Our Terms of Service and Privacy Policy have changed.

By continuing to use this site, you are agreeing to the new Privacy Policy and Terms of Service.

Huffington Post blogger sues AOL for $105 million

Jonathan TasiniFormer Huffington Post blogger Jonathan Tasini (center) is seeking $105 million from the site on behalf of its unpaid writers. By Julianne Pepitone, staff reporter


NEW YORK (CNNMoney) -- A longtime Huffington Post blogger has filed a lawsuit against the site, its two co-founders and new owner AOL, seeking $105 million on behalf of himself and 9,000 other unpaid bloggers.

The suit is being led by Jonathan Tasini, a journalist and union organizer, who filed the complaint Tuesday in U.S. District Court for the Southern District of New York. Tasini is seeking class-action status for the case. (Click here to read the lawsuit.)

Tasini says Arianna Huffington personally invited him to blog for the Huffington Post in 2005, shortly after the site launched. He subsequently wrote 216 unpaid posts for the site, though he stopped blogging after AOL (AOL) agreed to buy it on February 7.

AOL's $315 million Huffington Post purchase served as the catalyst for the lawsuit. Tasini says HuffPo's 9,000 unpaid bloggers deserve a large cut of the windfall.

"The value added by the content provided by [the unpaid bloggers] to TheHuffingtonPost.com's price was at least $105 million, none of which was shared," the legal complaint says.

Tasini himself goes much further in his comments about HuffPo and its founder: "It's hard to find a bigger example of hypocrisy. Arianna has made her name on standing up for the little guy -- meanwhile, she is behaving exactly like Goldman Sachs and all the robber barons."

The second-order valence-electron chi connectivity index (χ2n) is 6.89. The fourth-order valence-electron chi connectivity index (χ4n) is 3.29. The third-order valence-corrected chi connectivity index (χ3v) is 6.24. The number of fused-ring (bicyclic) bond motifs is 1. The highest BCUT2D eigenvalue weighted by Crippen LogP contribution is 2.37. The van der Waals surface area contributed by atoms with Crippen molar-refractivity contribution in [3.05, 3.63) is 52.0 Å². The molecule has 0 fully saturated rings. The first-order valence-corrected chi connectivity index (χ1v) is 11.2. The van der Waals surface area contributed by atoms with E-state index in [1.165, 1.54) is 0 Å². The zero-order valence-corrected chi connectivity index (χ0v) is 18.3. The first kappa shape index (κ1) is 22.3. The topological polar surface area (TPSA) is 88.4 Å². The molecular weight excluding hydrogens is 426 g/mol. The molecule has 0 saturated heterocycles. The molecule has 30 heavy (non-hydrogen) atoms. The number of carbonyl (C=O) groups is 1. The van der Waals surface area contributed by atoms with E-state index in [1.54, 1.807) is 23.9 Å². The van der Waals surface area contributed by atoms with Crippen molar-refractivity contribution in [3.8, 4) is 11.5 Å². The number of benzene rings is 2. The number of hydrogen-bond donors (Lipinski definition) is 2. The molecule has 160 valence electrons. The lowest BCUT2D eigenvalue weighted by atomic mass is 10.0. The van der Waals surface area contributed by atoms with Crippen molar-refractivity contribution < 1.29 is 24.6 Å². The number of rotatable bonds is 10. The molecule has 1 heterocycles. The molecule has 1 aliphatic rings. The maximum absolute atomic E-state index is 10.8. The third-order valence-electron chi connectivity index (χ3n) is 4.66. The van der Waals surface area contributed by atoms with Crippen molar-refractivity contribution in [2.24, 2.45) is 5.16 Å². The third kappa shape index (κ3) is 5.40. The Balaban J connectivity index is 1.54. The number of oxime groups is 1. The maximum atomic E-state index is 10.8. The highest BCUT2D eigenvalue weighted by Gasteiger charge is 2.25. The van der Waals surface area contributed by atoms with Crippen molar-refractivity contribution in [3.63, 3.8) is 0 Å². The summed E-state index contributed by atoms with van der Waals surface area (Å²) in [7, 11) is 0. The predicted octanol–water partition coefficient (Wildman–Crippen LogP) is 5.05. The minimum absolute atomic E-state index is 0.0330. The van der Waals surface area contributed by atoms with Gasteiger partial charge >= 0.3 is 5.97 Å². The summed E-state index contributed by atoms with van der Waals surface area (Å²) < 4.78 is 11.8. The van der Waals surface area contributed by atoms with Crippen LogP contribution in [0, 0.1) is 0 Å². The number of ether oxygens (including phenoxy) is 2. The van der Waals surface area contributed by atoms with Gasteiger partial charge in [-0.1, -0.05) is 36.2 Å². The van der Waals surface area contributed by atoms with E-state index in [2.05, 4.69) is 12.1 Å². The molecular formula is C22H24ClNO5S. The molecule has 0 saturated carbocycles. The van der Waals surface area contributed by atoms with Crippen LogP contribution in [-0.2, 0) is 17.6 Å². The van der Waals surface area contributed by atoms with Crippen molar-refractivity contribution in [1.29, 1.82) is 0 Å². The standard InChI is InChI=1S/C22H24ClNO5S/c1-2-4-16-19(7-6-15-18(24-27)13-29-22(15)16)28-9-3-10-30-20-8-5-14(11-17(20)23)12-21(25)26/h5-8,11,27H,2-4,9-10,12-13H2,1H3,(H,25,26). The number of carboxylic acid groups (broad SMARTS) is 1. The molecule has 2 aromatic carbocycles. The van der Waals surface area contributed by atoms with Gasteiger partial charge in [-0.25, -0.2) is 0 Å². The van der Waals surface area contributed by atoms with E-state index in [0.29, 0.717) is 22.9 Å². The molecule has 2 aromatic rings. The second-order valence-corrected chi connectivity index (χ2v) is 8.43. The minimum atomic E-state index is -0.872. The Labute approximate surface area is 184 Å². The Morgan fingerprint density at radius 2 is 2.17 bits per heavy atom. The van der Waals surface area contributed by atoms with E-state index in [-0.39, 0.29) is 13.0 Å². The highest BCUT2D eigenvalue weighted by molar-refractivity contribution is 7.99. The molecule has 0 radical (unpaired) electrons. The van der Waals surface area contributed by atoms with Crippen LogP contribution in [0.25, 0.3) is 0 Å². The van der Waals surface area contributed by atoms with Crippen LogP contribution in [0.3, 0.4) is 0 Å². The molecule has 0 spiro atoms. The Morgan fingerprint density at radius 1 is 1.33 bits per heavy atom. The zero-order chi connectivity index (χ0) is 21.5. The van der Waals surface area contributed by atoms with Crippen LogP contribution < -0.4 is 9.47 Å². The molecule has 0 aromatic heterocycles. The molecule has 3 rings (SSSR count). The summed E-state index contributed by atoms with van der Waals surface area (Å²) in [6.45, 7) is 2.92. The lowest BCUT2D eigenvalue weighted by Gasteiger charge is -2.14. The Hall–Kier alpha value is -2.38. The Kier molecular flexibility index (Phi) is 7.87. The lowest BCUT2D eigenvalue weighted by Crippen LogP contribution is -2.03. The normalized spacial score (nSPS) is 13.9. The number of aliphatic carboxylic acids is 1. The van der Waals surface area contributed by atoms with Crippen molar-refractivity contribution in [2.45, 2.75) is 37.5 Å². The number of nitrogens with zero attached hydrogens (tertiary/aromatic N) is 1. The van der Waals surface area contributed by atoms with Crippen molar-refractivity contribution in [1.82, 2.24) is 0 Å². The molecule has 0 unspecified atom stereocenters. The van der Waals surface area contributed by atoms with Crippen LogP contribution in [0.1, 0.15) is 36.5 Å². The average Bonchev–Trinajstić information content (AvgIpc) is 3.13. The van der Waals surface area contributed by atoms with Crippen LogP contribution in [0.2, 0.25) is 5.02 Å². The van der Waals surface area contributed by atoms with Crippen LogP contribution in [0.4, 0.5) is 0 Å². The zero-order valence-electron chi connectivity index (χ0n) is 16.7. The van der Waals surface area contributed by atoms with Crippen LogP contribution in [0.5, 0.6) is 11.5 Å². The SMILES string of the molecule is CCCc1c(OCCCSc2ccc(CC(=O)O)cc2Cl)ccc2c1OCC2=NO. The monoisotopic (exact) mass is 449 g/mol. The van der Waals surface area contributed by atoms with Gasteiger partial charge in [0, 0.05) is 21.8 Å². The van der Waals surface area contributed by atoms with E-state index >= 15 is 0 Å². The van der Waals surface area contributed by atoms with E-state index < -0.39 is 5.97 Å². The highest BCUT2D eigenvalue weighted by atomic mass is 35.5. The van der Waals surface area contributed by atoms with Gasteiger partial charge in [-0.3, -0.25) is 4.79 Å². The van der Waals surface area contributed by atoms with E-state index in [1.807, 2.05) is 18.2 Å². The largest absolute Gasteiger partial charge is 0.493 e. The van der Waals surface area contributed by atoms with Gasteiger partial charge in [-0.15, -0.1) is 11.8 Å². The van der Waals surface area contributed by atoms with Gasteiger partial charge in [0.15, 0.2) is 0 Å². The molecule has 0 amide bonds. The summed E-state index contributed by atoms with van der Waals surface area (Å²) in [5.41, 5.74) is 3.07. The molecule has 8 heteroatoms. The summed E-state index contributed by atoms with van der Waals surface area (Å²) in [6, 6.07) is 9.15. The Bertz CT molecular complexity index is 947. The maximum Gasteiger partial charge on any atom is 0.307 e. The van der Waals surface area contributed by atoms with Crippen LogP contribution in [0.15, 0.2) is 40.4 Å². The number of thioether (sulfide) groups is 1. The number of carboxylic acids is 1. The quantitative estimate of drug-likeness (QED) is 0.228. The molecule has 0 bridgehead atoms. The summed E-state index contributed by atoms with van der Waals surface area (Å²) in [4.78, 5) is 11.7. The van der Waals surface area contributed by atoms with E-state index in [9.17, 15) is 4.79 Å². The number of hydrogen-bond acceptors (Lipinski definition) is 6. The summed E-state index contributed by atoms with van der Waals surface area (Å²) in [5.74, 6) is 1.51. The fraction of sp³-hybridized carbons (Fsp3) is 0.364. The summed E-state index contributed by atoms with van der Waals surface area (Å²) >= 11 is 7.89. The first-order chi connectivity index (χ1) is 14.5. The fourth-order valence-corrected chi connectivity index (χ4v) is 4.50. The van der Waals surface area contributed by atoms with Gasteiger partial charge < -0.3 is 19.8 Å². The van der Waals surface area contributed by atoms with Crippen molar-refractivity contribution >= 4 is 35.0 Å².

HuffPo bloggers, Tasini says, "are merely slaves on Arianna's plantation. We do all the work and she won't share a dime."

A Huffington Post spokesman said "the lawsuit is without merit."

He compared the site's unpaid bloggers with the "hundreds of people [who] go on TV shows to promote their views and ideas." He also pointed out bloggers can cross-post their work on other sites, and that the company does employ a full-time, paid staff as well.

For all his vitriol, Tasini says the lawsuit wasn't his idea. In fact, it was the brainchild of the two Kurzon Strauss lawyers who are now representing him.

"Speaking for myself only, I'm looking to set some standard for blogging as we move forward," Tasini says. "If we don't set standards now, we'll move into a spot where creators can't make a living."

Tasini has deep roots in digital journalism -- and in court battles over it. He was the lead plaintiff in the landmark 2001 Supreme Court case New York Times Co. vs. Tasini, which focused on publications' rights to license freelancers' work for distribution through electronic databases like LexisNexis. The case was decided in favor of the plaintiffs.

In the case against the Huffington Post, Tasini says he would be willing to settle out of court "if Arianna suggested something fair." To top of page

Search for Jobs

Index Last Change % Change
Dow 19,236.97 20.73 0.11%
Nasdaq 5,313.91 5.02 0.09%
S&P 500 2,209.36 4.65 0.21%
Treasuries 2.39 0.01 0.29%
Data as of 1:04pm ET
Company Price Change % Change
Bank of America Corp... 21.91 0.07 0.32%
Chesapeake Energy Co... 7.68 0.20 2.74%
Kinder Morgan Inc 21.16 -0.30 -1.37%
Apple Inc 109.46 0.35 0.32%
Regions Financial Co... 14.24 0.22 1.60%
Data as of 12:49pm ET
Sponsors

Sections

Wells Fargo is the posterchild for misbehaving banks these days. But it's already pushing the incoming Trump administration for less scrutiny on the industry. More

President-elect Donald Trump threatens to hit U.S. companies with a 35% tariff if they move jobs abroad. That's extremely hard to do. More

After retreating from China earlier this year, Uber is focusing on Latin America, where its seeing massive growth. More

At least 398 colleges have food pantries on campus to serve students. The hunger problem is beyond a few sad stories. More